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Reasons for performing the study. Equine cheek teeth periodontal disease is a common, often painful dental condition that may lead to premature tooth loss if left untreated. All cases of periodontal disease in this study were associated with diastemata, with the majority of cases being secondary or senile diastemata. At present limited objective information is available comparing different treatment methods for the condition to assist clinicians in making evidence-based treatment decisions. Objectives. To compare the effectiveness of four commonly used treatments for equine periodontal disease (additional to routine dental treatment and equilibration) to assess their merit in reducing periodontal pocket depth. Study design. Retrospective case series. Methods. Four commonly used equine periodontal treatments were compared: Removing feed material and lavaging the periodontal pocket with dilute chlorhexidine and rinsing the mouth with chlorhexidine based mouthwash (‘Hexarinse’), ‘clean and antiseptic lavage’ (CL); CL plus the addition of metronidazole antibiotics into the periodontal pockets (M); M plus the addition of a polyvinyl siloxane temporary filling over the diastema (PVS); and diastema widening to open the diastema and increase the interdental space between adjacent teeth, then PVS (DW). Periodontal pocket depth measurements were compared before and after treatment at treatment intervals between two and six months. Results. Treatment groups CL, M and PVS showed statistically significant reductions in pocket depth following treatment. Mean pocket depth reduction was greatest in the DW group (and this was the only group with no cases involving an increase in pocket depth), but this was based on a small sample size and was not statistically significant. Additional analysis to compare effectiveness revealed a strong confounding effect of initial pocket depth. After taking this into account, there was some evidence that DW was associated with smaller improvements than the other treatments, however this result was also based on a small sample size, and influenced by a small number of cases with particularly large improvements. Among the other treatments, no statistically significant differences in effectiveness were found. Conclusion. This study has shown that treatment methods CL, M and PVS are associated with statistically significant reductions in pocket depth. Due to the confounding effect of initial pocket depth, no clear differences in effectiveness were found between treatment methods.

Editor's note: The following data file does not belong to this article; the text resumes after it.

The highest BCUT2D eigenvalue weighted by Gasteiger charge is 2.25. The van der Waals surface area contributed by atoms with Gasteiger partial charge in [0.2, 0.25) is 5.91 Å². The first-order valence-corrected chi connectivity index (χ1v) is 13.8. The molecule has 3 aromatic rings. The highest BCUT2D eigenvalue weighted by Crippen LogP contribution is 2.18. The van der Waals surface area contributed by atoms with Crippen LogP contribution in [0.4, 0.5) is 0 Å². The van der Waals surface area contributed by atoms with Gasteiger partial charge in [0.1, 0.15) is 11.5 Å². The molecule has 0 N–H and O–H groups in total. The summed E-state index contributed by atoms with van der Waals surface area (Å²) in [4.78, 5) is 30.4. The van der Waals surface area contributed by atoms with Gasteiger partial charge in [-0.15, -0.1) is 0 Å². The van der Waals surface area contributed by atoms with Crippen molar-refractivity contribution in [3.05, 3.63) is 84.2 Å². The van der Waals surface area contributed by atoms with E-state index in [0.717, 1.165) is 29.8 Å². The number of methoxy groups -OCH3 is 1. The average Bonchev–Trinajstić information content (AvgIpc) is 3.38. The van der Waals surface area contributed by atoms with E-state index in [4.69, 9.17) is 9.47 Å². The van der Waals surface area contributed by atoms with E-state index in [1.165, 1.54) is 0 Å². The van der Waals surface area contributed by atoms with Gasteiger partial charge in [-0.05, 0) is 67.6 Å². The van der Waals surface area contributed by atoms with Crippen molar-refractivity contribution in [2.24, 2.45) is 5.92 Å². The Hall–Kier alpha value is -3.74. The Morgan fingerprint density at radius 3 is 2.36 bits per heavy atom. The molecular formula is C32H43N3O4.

This version is the final author draft, accepted for publication in the Journal of Veterinary Dentistry. Changes since previous version include additional literature review and several clarifications.
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